Newsflash. Geordies and the Welsh like a drink. But if you want to make money selling it, you might want to head to Nottingham or Edinburgh instead. These aren’t sweeping generalisations – it’s what the data from Blue Sheep’s UK Business Universe® tells us about the small and medium-sized enterprises (SMEs) catering to one of Britain’s favourite pastimes.
While it's sadly true that pubs are closing at a rate of 15 per week, the number of SMEs in the UK has grown by almost a quarter over the past five years, and are expected to contribute £241bn to the UK economy by 2025. With this in mind, we thought it would be interesting to look at the density and turnover of British SMEs from the alcoholic beverages industry
For this research, we’ve based the definition of an SME on the UK government’s own criteria: less than a £25m turnover and fewer than 250 employees. Plus, we’ve excluded London, as it would skew the data too much.
So, where in the country is it easiest to find somewhere to drink? Who seems to be making the most money from our need to be inebriated?
Looking at the UK Business Universe® (UKBU), we selected the business categories for Bars, Public Houses and Wine Bars, to see which region offers the greatest choice.
Bars, Public House and Wine Bars, SME Count and Turnover
Outside London, the Newcastle NE postcode emerged victorious, with a combined 503 drinking establishments. This was followed by the Swansea area (482), Nottingham (447), Brighton (445), Peterborough (440) and Exeter (431).
Initially, we assumed this list would have some correlation with the size of universities (what with students being big boozers), but this is not the case. If it were, the students of Swansea University (56th largest in the country) and Exeter University (34th) would be punching (or rather, drinking) well above their weight!
That’s not to say that the density of these types of SMEs directly matched their turnover, either. Although drinking holes in Newcastle made the most money (£392m combined), the second most profitable place was Edinburgh (£307m), followed by Nottingham (£301m), Brighton (£296m) and Exeter (£248m). Swansea, on the other hand, has a turnover of £216m, down in seventh position.
This got us thinking. Where is all this alcohol coming from? Outside of the big beer companies, which SME cider makers and brewers were supplying us with a tipple?
Cider Makers, SME Count and Turnover
It will be no surprise to learn that the South West has the largest density of SME cider makers, with an impressive 14 companies in Taunton, Somerset. That’s one cider maker per 2,200 people in the TA postcode. This was followed by Exeter (10), then Bath and Hereford (6 each). However, further north, Blackburn and Halifax each boast a cider maker, as do Dumfries and Edinburgh in Scotland. In Blackburn’s case, that's a single local cider for a population of nearly 49,000.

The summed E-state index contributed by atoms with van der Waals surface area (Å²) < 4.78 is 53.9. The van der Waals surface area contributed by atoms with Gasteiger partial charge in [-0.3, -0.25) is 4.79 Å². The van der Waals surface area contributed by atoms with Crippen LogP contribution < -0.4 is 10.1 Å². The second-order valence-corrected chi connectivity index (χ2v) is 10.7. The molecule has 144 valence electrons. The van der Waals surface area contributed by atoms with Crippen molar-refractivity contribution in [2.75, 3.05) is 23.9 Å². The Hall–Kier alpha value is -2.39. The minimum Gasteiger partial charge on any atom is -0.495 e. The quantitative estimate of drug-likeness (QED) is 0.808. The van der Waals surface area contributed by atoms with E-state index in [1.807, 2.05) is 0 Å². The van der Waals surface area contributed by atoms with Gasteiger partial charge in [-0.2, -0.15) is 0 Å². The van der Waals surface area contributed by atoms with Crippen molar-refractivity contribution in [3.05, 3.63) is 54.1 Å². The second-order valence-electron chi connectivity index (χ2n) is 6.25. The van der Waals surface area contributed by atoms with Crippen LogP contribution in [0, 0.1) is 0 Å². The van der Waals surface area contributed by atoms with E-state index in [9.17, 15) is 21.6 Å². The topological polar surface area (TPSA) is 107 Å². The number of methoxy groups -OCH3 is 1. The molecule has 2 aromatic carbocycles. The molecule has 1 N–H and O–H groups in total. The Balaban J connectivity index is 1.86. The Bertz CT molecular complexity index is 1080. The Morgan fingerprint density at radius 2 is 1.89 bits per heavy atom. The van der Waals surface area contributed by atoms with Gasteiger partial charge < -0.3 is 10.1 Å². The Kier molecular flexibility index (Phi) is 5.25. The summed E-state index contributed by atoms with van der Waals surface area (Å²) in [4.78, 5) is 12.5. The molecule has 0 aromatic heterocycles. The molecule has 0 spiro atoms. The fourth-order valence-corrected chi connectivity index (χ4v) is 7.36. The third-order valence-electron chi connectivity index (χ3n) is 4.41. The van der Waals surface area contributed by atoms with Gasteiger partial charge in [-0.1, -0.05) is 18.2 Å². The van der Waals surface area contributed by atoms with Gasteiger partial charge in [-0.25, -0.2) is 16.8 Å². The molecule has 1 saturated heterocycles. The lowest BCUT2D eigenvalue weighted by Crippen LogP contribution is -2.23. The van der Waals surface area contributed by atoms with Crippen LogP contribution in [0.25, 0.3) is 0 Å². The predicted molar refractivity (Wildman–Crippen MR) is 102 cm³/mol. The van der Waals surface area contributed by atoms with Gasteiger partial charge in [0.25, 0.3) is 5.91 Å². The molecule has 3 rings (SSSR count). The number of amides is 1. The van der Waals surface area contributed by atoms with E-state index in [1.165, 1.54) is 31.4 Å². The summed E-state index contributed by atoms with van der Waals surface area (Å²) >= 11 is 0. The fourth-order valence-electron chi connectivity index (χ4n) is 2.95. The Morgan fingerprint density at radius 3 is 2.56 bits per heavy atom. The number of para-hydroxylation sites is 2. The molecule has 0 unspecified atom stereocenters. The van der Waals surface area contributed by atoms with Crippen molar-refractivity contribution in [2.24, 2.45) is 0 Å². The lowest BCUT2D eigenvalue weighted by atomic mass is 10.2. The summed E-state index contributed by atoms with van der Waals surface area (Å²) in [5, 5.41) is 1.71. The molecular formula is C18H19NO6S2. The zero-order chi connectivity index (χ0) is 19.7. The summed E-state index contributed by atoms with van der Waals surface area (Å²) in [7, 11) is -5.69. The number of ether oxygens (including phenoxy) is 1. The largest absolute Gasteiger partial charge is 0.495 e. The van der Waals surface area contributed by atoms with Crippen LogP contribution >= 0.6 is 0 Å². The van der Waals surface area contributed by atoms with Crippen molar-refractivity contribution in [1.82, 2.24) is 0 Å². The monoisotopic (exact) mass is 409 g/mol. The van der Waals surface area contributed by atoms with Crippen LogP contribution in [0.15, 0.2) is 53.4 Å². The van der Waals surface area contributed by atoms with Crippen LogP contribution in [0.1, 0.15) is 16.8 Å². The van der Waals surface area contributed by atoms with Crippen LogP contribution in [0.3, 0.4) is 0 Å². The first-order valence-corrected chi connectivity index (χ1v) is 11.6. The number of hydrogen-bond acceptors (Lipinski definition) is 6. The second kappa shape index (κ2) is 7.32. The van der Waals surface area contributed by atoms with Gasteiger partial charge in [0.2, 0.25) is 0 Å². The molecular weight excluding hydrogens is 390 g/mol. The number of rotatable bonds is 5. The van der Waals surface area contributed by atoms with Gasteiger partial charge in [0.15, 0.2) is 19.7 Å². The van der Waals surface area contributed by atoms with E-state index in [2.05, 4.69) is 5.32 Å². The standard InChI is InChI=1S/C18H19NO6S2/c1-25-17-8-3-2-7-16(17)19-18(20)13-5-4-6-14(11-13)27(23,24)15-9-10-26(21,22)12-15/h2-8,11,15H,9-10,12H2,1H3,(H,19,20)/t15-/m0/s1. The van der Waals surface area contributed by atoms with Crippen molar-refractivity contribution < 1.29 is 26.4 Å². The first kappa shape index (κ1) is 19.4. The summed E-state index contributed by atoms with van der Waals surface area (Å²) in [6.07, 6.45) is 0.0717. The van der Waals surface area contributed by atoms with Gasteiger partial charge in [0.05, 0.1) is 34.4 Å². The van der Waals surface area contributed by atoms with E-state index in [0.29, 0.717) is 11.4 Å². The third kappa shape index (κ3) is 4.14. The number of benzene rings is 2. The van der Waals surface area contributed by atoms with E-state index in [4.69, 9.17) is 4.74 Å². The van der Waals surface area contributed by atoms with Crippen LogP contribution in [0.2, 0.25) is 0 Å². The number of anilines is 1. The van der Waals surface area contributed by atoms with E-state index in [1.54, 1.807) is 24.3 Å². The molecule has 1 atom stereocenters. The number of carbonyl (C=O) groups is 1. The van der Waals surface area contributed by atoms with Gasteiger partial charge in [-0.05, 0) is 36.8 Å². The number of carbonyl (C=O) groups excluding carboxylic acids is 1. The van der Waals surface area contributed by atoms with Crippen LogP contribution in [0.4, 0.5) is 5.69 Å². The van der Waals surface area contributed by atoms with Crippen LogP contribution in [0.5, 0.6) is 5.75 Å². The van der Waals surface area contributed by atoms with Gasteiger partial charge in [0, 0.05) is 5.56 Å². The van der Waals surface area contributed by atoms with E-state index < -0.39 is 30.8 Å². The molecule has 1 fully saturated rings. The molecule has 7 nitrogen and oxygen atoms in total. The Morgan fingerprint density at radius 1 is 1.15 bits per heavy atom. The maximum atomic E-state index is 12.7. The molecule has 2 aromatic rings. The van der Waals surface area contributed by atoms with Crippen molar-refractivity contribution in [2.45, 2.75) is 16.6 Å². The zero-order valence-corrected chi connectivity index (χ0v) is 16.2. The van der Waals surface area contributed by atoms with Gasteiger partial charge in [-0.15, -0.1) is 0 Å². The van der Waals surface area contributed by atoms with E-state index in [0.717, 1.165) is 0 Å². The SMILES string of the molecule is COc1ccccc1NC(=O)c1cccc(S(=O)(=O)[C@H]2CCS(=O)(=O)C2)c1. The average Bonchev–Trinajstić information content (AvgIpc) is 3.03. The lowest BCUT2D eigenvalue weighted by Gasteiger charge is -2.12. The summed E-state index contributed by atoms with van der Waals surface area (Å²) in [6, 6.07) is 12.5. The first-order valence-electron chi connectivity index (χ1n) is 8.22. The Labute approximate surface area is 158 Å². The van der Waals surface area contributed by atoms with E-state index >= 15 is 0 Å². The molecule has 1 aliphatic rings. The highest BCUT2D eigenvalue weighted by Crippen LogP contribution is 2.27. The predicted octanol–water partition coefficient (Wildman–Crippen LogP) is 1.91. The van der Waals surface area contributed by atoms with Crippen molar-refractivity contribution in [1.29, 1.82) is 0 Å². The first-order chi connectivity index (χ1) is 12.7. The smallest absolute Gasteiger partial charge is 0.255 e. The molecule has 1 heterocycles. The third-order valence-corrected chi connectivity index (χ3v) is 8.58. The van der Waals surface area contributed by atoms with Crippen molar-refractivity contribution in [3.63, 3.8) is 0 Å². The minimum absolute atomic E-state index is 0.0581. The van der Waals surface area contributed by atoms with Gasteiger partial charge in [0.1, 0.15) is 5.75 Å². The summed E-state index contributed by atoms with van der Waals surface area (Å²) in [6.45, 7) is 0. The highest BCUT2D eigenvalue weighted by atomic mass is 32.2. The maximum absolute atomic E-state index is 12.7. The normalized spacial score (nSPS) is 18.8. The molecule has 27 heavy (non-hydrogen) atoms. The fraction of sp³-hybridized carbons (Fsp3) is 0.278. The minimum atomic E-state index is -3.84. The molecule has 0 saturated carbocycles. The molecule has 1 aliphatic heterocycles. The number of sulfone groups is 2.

There wasn’t a single region in Britain that did not have its own brewer (even the Shetland Isles has two), yet the density was more disparate. York has the most (18), followed by Brighton and Bath (15 each), then Swansea, Exeter and Nottingham (14). Edinburgh, Lancaster, Gloucester and Bradford have 13, while Newcastle, Derby, Norwich and Truro have a dozen each.
Brewers, SME Count and Turnover
There are clear winners when it comes to annual turnover, though. Edinburgh (£53.5m), Norwich (£41.7m), Blackburn (£40m) were operating the most profitable brewery enterprises, followed by Swansea (£32.6m) , Hereford (£32.7m) Bradford (£30.3m), and Harrogate (£29.3m).
After all this drinking, you’d probably be hankering for something to soak it all up. While a breakdown of takeaway businesses is an article for another day, we’d suggest heading to the one of UK’s largest fast food hotspots. With Birmingham offering 843 takeaway meal outlets, followed by Newcastle (710), Manchester (641) or Glasgow (635), you should be able to find something to suit your tastes.
With millions of records available, and details for hundreds of different business types within every region of Britain, it simply wouldn’t do the data (or the time our data-crunching wizards spent compiling the data) justice to attempt to cover off what it can reveal in a single article.So, if you’d like to see what Blue Sheep’s UK Business Universe® could tell you about your market and its nation-wide opportunities, get in touch. From the most profitable part of the country to open a bakery to where there is the highest demand for wig makers, we can help you out!
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